“We had believed patience would ensure peace on this land, but that was not the case,” Lee told troops today. He earlier warned that he was ready to order a “merciless counterattack” if further provoked.

North Korea’s armed forces minister, Kim Yong-chun, also lifted the pitch of the sabre-rattling. “To counter the enemy’s intentional drive to push the situation to the brink of war, our revolutionary forces are making preparations to begin a holy war at any moment necessary based on nuclear deterrent,” North Korea’s KCNA news agency quoted him telling a rally in Pyongyang.

Bellicosity and brinkmanship are nothing new on the divided peninsula and there are doubts that North Korea is capable of an accurate nuclear strike, though it has conducted two bomb tests and is believed to have enough high-grade plutonium for at least six warheads.

But even with conventional artillery, the two neighbours are capable of inflicting horrendous casualties among their densely packed populations.

The political situation is less predictable than usual due to the ongoing transition of power in Pyongyang from Kim Jong-il to his son Kim Jong-un. There has also been a hardening of positions in Seoul, where president Lee is belatedly trying to demonstrate his toughness. After being criticised for his restrained response to the two earlier incidents, Lee has fired his top military advisers and replaced them with hardliners, who favour an escalated display of self-defence.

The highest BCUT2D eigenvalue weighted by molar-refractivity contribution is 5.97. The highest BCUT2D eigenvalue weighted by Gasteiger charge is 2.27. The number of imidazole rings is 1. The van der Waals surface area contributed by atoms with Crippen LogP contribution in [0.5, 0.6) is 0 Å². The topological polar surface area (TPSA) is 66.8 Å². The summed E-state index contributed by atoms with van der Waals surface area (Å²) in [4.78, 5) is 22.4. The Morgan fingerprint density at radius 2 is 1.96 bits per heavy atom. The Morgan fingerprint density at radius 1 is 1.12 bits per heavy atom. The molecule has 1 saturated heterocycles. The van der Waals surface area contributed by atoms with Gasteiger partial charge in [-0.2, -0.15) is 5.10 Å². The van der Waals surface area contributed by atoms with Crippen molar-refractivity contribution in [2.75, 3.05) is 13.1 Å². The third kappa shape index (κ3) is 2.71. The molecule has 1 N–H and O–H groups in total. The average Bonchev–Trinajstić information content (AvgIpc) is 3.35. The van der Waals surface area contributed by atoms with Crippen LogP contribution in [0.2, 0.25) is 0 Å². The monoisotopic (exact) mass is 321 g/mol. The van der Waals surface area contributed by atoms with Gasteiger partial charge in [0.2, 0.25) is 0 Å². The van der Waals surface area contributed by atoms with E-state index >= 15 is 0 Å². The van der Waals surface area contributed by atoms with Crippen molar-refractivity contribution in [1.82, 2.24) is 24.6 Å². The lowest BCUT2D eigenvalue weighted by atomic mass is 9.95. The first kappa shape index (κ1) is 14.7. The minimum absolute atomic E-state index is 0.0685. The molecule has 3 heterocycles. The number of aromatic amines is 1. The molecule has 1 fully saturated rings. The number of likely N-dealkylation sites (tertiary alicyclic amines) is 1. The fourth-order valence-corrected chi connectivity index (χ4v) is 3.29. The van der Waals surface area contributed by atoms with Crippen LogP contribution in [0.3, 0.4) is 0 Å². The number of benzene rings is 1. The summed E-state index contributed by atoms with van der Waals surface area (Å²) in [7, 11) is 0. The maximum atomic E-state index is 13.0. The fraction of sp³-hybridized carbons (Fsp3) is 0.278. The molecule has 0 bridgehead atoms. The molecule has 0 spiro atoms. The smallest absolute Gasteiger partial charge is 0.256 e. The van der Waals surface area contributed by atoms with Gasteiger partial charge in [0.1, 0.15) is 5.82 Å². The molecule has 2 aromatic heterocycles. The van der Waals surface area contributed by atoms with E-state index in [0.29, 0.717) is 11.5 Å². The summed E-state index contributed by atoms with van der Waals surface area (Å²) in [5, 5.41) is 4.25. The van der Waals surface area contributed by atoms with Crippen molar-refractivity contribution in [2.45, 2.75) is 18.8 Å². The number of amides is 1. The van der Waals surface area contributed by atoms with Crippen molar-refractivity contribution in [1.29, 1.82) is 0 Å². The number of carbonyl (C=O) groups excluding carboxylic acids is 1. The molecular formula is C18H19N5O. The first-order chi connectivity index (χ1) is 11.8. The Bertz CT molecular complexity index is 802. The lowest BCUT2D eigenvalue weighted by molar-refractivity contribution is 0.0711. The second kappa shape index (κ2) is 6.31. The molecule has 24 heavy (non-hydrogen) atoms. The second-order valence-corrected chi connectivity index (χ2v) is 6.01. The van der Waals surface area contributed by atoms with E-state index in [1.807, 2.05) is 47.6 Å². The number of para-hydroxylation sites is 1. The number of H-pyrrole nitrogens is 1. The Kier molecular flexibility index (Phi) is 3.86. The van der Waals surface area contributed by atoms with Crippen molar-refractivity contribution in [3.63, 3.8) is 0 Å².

Efforts to defuse the crisis have not been helped by divisions among the other major players in the region.

Russia has proposed sending a special United Nations envoy to the region and China has called for restraint and expressed support for a fresh round of six-party denuclearisation talks. But Japan and the United States have backed the robust stance taken by Seoul, saying North Korea has not yet done enough to deserve new negotiations. Last weekend, the American ambassador to the United Nations proposed a security council statement condemning Pyongyang, but it was blocked by China.

The topic looks certain to be high on the agenda at a summit between US president Barack Obama and his Chinese counterpart Hu Jintao in Washington on 19 January. According to Japan’s Mainichi Shimbun newspaper, Obama called Hu earlier this month to say that if the government in Beijing did not restrain its old ally then the US would take action. Many analysts believe this is why North Korea has since refrained from further military steps.

China is the main supplier of food and fuel to its isolated and impoverished neighbour, but the extent of its influence over Pyongyang remains unclear. Policymakers in Beijing are divided. US diplomatic cables published by WikiLeaks show that senior Chinese foreign ministry officials have privately expressed considerable frustration with Pyongyang’s behaviour . But the Chinese Communist party‘s nationalist newspaper, Global Times, has accused South Korea of provocation.

“Many believe that if they try to be nice, Pyongyang will never stop; and if they play tough, the other side will back off. But the two Koreas are not street hoodlums, nor bullies in the schoolyard,” it noted in a recent editorial. The priority, it added, was to avoid regional instability and economic development. “It is unacceptable for regional interests that any side threatens the other with war, whatever the purpose may be.”